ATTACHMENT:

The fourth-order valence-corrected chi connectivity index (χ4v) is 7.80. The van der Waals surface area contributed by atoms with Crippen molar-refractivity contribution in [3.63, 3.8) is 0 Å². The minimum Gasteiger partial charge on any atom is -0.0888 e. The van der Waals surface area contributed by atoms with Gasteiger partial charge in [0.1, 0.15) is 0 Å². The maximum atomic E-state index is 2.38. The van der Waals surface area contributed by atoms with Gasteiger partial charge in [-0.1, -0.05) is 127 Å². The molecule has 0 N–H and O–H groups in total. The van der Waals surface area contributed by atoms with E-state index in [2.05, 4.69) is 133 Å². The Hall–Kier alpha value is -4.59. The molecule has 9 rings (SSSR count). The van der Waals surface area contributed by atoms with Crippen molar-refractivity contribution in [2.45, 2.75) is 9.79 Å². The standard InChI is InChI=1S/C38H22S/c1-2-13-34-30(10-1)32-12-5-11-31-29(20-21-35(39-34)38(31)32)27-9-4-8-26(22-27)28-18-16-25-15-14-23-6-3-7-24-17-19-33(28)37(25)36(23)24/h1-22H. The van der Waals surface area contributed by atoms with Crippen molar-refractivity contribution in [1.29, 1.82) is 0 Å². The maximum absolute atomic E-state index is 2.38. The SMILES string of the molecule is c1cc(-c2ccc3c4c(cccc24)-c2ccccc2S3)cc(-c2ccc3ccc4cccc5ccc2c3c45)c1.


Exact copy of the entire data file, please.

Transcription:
The fourth-order valence-corrected chi connectivity index (χ4v) is 7.80. The van der Waals surface area contributed by atoms with Crippen molar-refractivity contribution in [3.63, 3.8) is 0 Å². The minimum Gasteiger partial charge on any atom is -0.0888 e. The van der Waals surface area contributed by atoms with Gasteiger partial charge in [0.1, 0.15) is 0 Å². The maximum atomic E-state index is 2.38. The van der Waals surface area contributed by atoms with Gasteiger partial charge in [-0.1, -0.05) is 127 Å². The molecule has 0 N–H and O–H groups in total. The van der Waals surface area contributed by atoms with E-state index in [2.05, 4.69) is 133 Å². The Hall–Kier alpha value is -4.59. The molecule has 9 rings (SSSR count). The van der Waals surface area contributed by atoms with Crippen molar-refractivity contribution in [2.45, 2.75) is 9.79 Å². The standard InChI is InChI=1S/C38H22S/c1-2-13-34-30(10-1)32-12-5-11-31-29(20-21-35(39-34)38(31)32)27-9-4-8-26(22-27)28-18-16-25-15-14-23-6-3-7-24-17-19-33(28)37(25)36(23)24/h1-22H. The van der Waals surface area contributed by atoms with Crippen molar-refractivity contribution in [1.29, 1.82) is 0 Å². The maximum absolute atomic E-state index is 2.38. The SMILES string of the molecule is c1cc(-c2ccc3c4c(cccc24)-c2ccccc2S3)cc(-c2ccc3ccc4cccc5ccc2c3c45)c1.